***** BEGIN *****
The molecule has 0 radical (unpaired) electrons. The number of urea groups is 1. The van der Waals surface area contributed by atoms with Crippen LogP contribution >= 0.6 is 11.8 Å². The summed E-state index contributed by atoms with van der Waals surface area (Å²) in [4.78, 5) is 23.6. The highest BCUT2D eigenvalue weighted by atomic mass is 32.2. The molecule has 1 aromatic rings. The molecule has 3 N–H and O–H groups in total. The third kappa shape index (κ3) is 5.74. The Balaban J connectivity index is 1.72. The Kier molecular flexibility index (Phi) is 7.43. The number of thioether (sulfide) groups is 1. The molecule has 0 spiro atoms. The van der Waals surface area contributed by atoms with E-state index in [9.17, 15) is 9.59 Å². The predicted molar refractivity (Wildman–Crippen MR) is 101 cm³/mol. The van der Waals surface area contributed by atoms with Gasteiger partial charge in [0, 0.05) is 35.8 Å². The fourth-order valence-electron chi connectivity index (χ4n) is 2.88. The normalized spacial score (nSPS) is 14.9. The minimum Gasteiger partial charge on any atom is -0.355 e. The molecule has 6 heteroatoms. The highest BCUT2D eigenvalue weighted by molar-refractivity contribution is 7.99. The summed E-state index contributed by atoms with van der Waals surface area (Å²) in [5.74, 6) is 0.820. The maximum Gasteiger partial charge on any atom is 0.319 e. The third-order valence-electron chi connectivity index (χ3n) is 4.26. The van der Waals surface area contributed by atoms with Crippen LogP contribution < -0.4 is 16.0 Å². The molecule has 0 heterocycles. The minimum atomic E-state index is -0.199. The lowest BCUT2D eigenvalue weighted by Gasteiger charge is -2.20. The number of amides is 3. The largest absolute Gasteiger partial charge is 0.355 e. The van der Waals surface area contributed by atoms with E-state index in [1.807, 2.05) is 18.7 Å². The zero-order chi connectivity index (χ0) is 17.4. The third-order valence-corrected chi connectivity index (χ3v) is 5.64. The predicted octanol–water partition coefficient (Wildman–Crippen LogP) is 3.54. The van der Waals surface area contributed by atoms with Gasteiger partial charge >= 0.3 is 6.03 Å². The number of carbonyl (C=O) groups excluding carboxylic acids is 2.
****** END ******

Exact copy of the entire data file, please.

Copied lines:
The molecule has 0 radical (unpaired) electrons. The number of urea groups is 1. The van der Waals surface area contributed by atoms with Crippen LogP contribution >= 0.6 is 11.8 Å². The summed E-state index contributed by atoms with van der Waals surface area (Å²) in [4.78, 5) is 23.6. The highest BCUT2D eigenvalue weighted by atomic mass is 32.2. The molecule has 1 aromatic rings. The molecule has 3 N–H and O–H groups in total. The third kappa shape index (κ3) is 5.74. The Balaban J connectivity index is 1.72. The Kier molecular flexibility index (Phi) is 7.43. The number of thioether (sulfide) groups is 1. The molecule has 0 spiro atoms. The van der Waals surface area contributed by atoms with E-state index in [9.17, 15) is 9.59 Å². The predicted molar refractivity (Wildman–Crippen MR) is 101 cm³/mol. The van der Waals surface area contributed by atoms with Gasteiger partial charge in [0, 0.05) is 35.8 Å². The fourth-order valence-electron chi connectivity index (χ4n) is 2.88. The normalized spacial score (nSPS) is 14.9. The minimum Gasteiger partial charge on any atom is -0.355 e. The molecule has 6 heteroatoms. The highest BCUT2D eigenvalue weighted by molar-refractivity contribution is 7.99. The summed E-state index contributed by atoms with van der Waals surface area (Å²) in [5.74, 6) is 0.820. The maximum Gasteiger partial charge on any atom is 0.319 e. The third-order valence-electron chi connectivity index (χ3n) is 4.26. The van der Waals surface area contributed by atoms with Crippen LogP contribution < -0.4 is 16.0 Å². The molecule has 0 heterocycles. The minimum atomic E-state index is -0.199. The lowest BCUT2D eigenvalue weighted by Gasteiger charge is -2.20. The number of amides is 3. The largest absolute Gasteiger partial charge is 0.355 e. The van der Waals surface area contributed by atoms with E-state index in [1.807, 2.05) is 18.7 Å². The zero-order chi connectivity index (χ0) is 17.4. The third-order valence-corrected chi connectivity index (χ3v) is 5.64. The predicted octanol–water partition coefficient (Wildman–Crippen LogP) is 3.54. The van der Waals surface area contributed by atoms with Gasteiger partial charge >= 0.3 is 6.03 Å². The number of carbonyl (C=O) groups excluding carboxylic acids is 2.